Courtesy of David Budbill
Vermont poet/playwright David Budbill
envisions a different planet in his new play, but it's not science fiction. Rather, he writes, "This is the story of a black man growing up in racist America."
While that theme is sadly as resonant as ever in this country, Budbill could not have predicted the racial firestorm in Ferguson, Mo., taking place on the eve of Different Planet
's public debut.
This Thursday, August 21, actor Edgar Davis and bassist William Parker will present a staged reading — augmented with music — of the work in the Greensboro Arts Alliance
The shooting death of an unarmed black teenage boy, by a policeman, in Ferguson, and the anger it has unleashed illustrates a particularly tragic breed of racism. But it is not the kind of story Budbill tells in Different Planet
. As it happens, the play is about the first African American chemist ever hired at DuPont, who then quit that job to teach chemistry at an all-black college. Is it a happier story? Not exactly.
is a true story — though names and some details are changed — based on a man that Budbill knew when both taught at Lincoln University decades ago. "He was a tough guy," says Budbill in a phone interview, "but he was also a fabulously interesting guy."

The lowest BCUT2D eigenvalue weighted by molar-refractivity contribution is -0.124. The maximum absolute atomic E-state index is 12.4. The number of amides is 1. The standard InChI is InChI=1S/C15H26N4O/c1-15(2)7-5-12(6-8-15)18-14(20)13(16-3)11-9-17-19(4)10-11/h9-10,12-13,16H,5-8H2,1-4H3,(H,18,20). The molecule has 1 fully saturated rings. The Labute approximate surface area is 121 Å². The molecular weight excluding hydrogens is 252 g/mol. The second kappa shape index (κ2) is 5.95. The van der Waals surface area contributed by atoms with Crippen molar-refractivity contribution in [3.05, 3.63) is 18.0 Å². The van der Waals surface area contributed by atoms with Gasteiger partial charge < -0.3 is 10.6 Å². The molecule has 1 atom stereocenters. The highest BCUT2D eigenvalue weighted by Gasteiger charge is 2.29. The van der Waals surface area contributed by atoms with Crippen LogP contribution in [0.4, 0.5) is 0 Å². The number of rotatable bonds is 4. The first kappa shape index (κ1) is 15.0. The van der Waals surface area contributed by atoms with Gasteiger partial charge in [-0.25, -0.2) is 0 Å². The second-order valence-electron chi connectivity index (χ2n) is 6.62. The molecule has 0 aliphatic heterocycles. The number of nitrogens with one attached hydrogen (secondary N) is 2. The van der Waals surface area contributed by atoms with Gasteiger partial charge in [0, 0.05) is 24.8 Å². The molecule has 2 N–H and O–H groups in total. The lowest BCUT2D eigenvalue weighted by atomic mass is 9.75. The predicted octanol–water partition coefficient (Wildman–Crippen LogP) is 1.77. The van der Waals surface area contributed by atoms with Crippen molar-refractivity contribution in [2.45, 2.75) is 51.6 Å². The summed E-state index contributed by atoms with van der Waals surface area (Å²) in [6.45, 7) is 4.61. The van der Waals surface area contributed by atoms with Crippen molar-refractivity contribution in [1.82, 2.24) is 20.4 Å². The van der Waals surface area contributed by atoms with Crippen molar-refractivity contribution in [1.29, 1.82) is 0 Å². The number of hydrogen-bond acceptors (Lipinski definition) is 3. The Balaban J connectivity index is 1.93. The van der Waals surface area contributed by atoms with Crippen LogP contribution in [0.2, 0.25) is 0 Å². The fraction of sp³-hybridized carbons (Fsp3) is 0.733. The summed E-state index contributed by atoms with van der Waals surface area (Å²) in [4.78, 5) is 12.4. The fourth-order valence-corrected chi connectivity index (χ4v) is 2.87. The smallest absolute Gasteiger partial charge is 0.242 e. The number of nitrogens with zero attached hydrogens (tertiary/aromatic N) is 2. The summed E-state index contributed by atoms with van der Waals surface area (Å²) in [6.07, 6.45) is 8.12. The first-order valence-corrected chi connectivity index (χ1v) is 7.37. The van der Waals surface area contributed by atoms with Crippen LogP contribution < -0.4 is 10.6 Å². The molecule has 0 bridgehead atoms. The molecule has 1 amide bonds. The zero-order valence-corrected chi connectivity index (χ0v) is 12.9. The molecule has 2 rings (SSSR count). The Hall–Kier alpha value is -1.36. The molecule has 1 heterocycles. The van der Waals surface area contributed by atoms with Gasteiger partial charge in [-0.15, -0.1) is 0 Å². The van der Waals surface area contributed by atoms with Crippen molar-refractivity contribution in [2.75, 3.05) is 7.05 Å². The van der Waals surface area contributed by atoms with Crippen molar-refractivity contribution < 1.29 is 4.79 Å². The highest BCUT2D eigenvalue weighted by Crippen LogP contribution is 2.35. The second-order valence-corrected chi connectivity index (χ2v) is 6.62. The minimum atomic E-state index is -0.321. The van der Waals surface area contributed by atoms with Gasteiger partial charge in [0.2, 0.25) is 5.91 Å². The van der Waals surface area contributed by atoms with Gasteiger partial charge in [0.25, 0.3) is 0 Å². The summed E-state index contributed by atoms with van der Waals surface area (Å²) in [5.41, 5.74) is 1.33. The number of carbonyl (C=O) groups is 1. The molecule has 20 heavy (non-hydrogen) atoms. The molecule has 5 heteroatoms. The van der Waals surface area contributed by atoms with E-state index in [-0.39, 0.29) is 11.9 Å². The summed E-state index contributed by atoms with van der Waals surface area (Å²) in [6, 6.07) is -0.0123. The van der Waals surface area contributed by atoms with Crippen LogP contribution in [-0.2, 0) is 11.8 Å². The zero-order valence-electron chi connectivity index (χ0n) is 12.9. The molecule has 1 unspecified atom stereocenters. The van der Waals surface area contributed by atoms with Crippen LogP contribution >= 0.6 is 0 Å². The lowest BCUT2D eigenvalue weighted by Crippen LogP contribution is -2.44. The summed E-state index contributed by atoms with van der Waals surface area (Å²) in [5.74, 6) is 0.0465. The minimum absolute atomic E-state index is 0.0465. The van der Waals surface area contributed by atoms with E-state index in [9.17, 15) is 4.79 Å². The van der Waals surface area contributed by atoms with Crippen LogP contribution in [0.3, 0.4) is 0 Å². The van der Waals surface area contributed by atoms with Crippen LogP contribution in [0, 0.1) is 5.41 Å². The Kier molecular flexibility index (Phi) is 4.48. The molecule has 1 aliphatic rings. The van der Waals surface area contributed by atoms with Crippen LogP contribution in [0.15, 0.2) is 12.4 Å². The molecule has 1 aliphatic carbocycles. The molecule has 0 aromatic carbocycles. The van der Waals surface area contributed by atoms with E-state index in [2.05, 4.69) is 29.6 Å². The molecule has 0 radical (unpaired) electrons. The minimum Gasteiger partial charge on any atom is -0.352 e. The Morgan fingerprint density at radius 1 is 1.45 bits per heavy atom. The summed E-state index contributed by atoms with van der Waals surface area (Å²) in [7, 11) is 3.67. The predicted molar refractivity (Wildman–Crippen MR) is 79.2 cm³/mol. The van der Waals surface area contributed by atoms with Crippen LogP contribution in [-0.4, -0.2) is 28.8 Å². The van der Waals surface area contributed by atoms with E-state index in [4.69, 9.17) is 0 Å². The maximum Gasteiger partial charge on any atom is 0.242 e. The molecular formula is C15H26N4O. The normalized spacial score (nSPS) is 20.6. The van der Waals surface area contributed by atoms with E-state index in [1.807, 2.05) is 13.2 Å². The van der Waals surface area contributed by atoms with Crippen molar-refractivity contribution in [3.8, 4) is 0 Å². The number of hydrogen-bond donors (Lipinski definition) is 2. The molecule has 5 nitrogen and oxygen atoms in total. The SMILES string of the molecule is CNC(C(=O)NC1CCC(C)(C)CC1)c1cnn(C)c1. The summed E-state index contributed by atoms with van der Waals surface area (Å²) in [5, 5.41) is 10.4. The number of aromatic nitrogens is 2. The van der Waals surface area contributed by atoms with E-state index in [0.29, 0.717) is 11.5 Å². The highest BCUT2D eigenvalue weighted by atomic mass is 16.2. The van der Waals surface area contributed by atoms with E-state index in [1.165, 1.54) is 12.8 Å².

Dubbed Edward T. Jordan in the play, he is described as "always immaculate, a sharp dresser, and handsome." He is also brilliant, a ruthlessly strict teacher, and angry. Playing Jordan, Davis tells his story: "what it was like to be a researcher at DuPont, why Edward thinks [the film] Hoop Dreams
is a nightmare, what it was like to be educated, poor and black in the 1920 and 1930s, on what's wrong with black higher education."
Jordan also talks about why he was fired from "Dunbar University," his love for music and, finally, the cause of his death. Yes, he is telling his story posthumously.
Courtesy of David Budbill
Parker, a New York bassist, has collaborated with Budbill for years on jazz and spoken-word projects, with the latter on shakuhachi, a Japanese wooden flute. In Different Planet
, his role is to play musical interludes, to respond to things Jordan says — kind of a musical Greek chorus.
Davis, who lives in Hardwick, has wowed Vermont audiences numerous times with his intense portrayals in productions at Vermont Stage Company, Unadilla Theatre
, Lost Nation Theater
and other companies.
Davis and Parker will deliver a slightly truncated version of Different Planet
in Greensboro on Thursday at 7:30 p.m. The event is part of the First Annual Greensboro Writers' Forum
, a residency created by the Greensboro Arts Alliance, which is presenting "a week of award-winning authors" through Sunday, August 24. Oh, and the subhead of the play? The Life and Times of Edward T. Jordan: Chemist, Educator, Militant Activist, Irritant, Dreamer, Idealist, Disagreeable Person